Marine organisms provide a rich potential source of new compounds for treating serious human diseases, such as cancer and inflammatory disorders. The aim of the MARINE FUNGI (Natural products from marine fungi for the treatment of cancer) project was to demonstrate the sustainable exploitation of underutilised marine fungi as a potent group of pharmacologically relevant natural products. The initiative addressed all aspects of the value chain, from ecological considerations and specific habitat properties to high added value products for medical treatments. MARINE FUNGI provided appropriate culture conditions for the group of marine fungi. This enabled efficient production of marine natural products in the laboratory and in large-scale cultures, avoiding harm to the natural environment. The project's therapeutic focus was the development of novel anticancer compounds. Two approaches were used to generate effective production strains. The first involved candidate strains originating from the project's unique collection of marine fungi. These were characterised and optimised using molecular techniques and the genomes sequenced. The second approach isolated new fungi from special habitats such as tropical reefs, seaweed from the Pacific Ocean and Mediterranean sponges. Culture conditions for these new isolates were optimised for the production of new anticancer metabolites. Results included the sequencing of candidate fungi from partner strains and the analyses of protein products (proteomes). To date, over 600 novel fungal strains isolated from Chile, Indonesia and the Mediterranean have yielded some 2 500 extracts. In addition, over 250 pure compounds have been screened against cancer cell lines, with 6 compounds being chosen for optimisation and in vivo efficacy testing. Culture conditions for candidate strains of fungi producing compounds of interest are also being improved for large-scale production. The end users of MARINE FUNGI results will be pharmaceutical companies that will take anticancer substances derived from marine fungi on to further drug development. The project also strengthened the competitiveness of European marine biotechnology by providing a scientific and technical basis for the sustainable exploitation of marine fungi.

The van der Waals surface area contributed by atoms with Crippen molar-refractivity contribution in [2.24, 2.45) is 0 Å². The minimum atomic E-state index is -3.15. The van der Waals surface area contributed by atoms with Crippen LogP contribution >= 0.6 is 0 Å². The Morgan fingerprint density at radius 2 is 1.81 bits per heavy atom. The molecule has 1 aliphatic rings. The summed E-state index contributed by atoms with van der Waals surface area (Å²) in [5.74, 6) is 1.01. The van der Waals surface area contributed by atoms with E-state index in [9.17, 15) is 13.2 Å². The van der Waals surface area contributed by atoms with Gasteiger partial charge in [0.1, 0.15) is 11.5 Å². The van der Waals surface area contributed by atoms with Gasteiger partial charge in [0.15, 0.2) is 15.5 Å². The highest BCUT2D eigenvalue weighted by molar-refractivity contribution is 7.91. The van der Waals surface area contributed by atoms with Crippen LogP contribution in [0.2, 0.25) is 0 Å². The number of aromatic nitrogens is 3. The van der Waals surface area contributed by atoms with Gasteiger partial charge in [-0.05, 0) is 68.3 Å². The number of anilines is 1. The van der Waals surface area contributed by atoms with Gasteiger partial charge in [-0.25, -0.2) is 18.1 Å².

Cancer, marine fungi, natural products, anticancer, marine biotechnology